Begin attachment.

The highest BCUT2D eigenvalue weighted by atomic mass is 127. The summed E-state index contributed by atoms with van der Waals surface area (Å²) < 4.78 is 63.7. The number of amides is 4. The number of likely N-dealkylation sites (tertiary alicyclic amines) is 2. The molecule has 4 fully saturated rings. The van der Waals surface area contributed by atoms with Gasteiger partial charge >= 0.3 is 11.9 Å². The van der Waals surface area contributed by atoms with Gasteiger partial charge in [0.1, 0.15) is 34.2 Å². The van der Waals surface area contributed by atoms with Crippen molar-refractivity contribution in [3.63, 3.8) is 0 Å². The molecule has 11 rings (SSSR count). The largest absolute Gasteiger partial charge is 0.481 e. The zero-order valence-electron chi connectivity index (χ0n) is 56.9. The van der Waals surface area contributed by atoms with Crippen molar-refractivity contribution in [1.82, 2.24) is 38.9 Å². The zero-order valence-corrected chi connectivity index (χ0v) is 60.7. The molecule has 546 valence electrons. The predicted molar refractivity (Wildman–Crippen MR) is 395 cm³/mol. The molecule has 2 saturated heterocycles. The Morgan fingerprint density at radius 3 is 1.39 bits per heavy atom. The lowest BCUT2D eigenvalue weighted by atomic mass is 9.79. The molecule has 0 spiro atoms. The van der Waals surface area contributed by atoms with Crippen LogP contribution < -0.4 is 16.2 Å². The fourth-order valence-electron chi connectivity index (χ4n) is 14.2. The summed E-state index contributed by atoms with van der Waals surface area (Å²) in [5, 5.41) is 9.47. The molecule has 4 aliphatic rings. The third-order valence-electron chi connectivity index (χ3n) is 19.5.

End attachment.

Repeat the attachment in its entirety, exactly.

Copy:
The highest BCUT2D eigenvalue weighted by atomic mass is 127. The summed E-state index contributed by atoms with van der Waals surface area (Å²) < 4.78 is 63.7. The number of amides is 4. The number of likely N-dealkylation sites (tertiary alicyclic amines) is 2. The molecule has 4 fully saturated rings. The van der Waals surface area contributed by atoms with Gasteiger partial charge >= 0.3 is 11.9 Å². The van der Waals surface area contributed by atoms with Gasteiger partial charge in [0.1, 0.15) is 34.2 Å². The van der Waals surface area contributed by atoms with Crippen molar-refractivity contribution in [3.63, 3.8) is 0 Å². The molecule has 11 rings (SSSR count). The largest absolute Gasteiger partial charge is 0.481 e. The zero-order valence-electron chi connectivity index (χ0n) is 56.9. The van der Waals surface area contributed by atoms with Crippen molar-refractivity contribution in [1.82, 2.24) is 38.9 Å². The zero-order valence-corrected chi connectivity index (χ0v) is 60.7. The molecule has 546 valence electrons. The predicted molar refractivity (Wildman–Crippen MR) is 395 cm³/mol. The molecule has 2 saturated heterocycles. The Morgan fingerprint density at radius 3 is 1.39 bits per heavy atom. The lowest BCUT2D eigenvalue weighted by atomic mass is 9.79. The molecule has 0 spiro atoms. The van der Waals surface area contributed by atoms with Crippen LogP contribution < -0.4 is 16.2 Å². The fourth-order valence-electron chi connectivity index (χ4n) is 14.2. The summed E-state index contributed by atoms with van der Waals surface area (Å²) in [5, 5.41) is 9.47. The molecule has 4 aliphatic rings. The third-order valence-electron chi connectivity index (χ3n) is 19.5.